It may be time to fire your “silent sales team”
Business owners know their businesses. And they are generally aware (acutely so) of which investments and practices are improving their bottom line and which are hurting it. Most of these factors are easily quantified; they’re built upon dollars, inventory, or some other easily-measurable metric that relates to their industry. Branding, unfortunately, does not fall into the “easily-measurable” category. But for most businesses, it is just as important to growth and success as any of those other factors.
Let’s put a pin in that statement for just a moment and talk about salespeople. Here again, nearly every business has at least one, even if the sales rep, owner and employee are all the same person. What do you expect of a good salesperson? The basic answer to this is pretty universal: you expect them to know their company and craft to a T, to be personable, friendly and confident, and to present themselves in a professional manner. It simply isn’t acceptable for them to be fidgeting, quiet and unsure of themselves.
Okay, back to your brand. Pull out your business card and evaluate it as though it was a salesperson for your company. Is that card saying:
Hi. Um… I represent Whizgang (ahem), I mean, Whizbang Industries. We manufacture… really competent thingamajigs and, uh, buzzwhatsits, and we have many features and good customer service and we’re pretty good at meeting deadlines and you should probably give us a chance.
…or is it saying:
We are WHIZ-BANG INDUSTRIES, the world leader in thingamajig and buzzwhatsit manufacturing! Having trouble with urbaflange wear and tear? How about terranozzle breakage? Our 2011 models have those bases covered and more, including Hyper-Magneto Balancing(TM) and our industry-leading Trypto-Zazz(R) finishes. Trust your thinga-buzz fulfillment to WHIZ-BANG, friend, it’s the best decision you’ll make this year!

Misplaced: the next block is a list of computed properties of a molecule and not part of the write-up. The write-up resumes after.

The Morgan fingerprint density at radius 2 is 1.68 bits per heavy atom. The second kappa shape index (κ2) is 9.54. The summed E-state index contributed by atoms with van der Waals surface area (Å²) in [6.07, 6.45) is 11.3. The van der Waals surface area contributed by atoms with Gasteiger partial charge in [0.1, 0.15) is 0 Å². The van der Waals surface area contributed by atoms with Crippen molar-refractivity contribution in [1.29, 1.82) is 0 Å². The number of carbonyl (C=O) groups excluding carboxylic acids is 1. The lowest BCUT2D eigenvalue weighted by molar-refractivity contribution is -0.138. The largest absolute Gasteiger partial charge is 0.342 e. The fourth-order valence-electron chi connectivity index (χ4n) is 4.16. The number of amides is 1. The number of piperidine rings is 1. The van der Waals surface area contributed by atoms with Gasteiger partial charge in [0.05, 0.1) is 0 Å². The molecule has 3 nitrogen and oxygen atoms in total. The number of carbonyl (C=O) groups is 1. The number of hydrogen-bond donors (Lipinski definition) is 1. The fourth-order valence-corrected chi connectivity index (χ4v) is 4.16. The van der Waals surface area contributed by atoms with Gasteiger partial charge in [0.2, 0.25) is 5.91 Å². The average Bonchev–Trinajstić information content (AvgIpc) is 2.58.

or “we own this vertical”?
Don’t get me wrong, I’m not suggesting that your brand be loud or obnoxious (necessarily), but I think virtually everyone will agree that the second pitch will produce more dollars than the first. Here lies the primary point of this article: the presentation of your brand should be as strong and competent as the rest of your company is. As a matter of fact, it should be above the actual current level of success of your company. Why would you want it to be below that threshold? A mediocre brand is going to drag your company down whether or not you rely on advertising, where a strong brand will forever pull your company upward and contribute to its growth. That business card you’re holding isa salesperson for your company, and it’s either singing your praises or it’s stuttering your shortcomings.
Yes, your own expertise and the quality of your product or service are always your trump card; in this age of peer review, quality has a better chance than ever before of selling your company for you. But even taking the quality factor into account, the weight of your visual and conceptual presentation cannot be discounted. Potential customers simply will not see you as the big industry player that most businesses want to be if your brand is the weak link in that presentation. How many industry leaders are you aware of that have mediocre branding? They’re out there, but they are far and few between.
Whit Gurley is the owner and chief design geek at AEI.